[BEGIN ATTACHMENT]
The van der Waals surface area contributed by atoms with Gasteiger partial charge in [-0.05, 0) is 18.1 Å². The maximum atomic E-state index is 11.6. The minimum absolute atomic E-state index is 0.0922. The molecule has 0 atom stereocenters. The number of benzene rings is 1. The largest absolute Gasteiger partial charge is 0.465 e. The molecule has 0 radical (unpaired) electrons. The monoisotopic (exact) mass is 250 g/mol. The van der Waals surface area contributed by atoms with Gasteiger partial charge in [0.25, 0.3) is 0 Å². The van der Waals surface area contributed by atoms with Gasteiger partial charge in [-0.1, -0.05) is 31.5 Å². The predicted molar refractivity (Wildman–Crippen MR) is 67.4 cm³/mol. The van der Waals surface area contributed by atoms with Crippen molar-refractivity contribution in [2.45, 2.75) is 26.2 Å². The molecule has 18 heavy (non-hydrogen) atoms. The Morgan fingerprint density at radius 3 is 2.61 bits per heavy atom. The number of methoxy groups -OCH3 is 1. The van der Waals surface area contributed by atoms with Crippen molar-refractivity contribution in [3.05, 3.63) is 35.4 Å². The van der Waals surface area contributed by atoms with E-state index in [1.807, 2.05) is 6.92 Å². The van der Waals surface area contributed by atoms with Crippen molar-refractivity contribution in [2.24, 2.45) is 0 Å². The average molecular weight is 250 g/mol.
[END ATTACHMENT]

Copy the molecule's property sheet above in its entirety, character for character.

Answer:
The van der Waals surface area contributed by atoms with Gasteiger partial charge in [-0.05, 0) is 18.1 Å². The maximum atomic E-state index is 11.6. The minimum absolute atomic E-state index is 0.0922. The molecule has 0 atom stereocenters. The number of benzene rings is 1. The largest absolute Gasteiger partial charge is 0.465 e. The molecule has 0 radical (unpaired) electrons. The monoisotopic (exact) mass is 250 g/mol. The van der Waals surface area contributed by atoms with Gasteiger partial charge in [0.25, 0.3) is 0 Å². The van der Waals surface area contributed by atoms with Gasteiger partial charge in [-0.1, -0.05) is 31.5 Å². The predicted molar refractivity (Wildman–Crippen MR) is 67.4 cm³/mol. The van der Waals surface area contributed by atoms with Crippen molar-refractivity contribution in [2.45, 2.75) is 26.2 Å². The molecule has 18 heavy (non-hydrogen) atoms. The Morgan fingerprint density at radius 3 is 2.61 bits per heavy atom. The number of methoxy groups -OCH3 is 1. The van der Waals surface area contributed by atoms with Crippen molar-refractivity contribution in [3.05, 3.63) is 35.4 Å². The van der Waals surface area contributed by atoms with E-state index in [1.807, 2.05) is 6.92 Å². The van der Waals surface area contributed by atoms with Crippen molar-refractivity contribution in [2.24, 2.45) is 0 Å². The average molecular weight is 250 g/mol.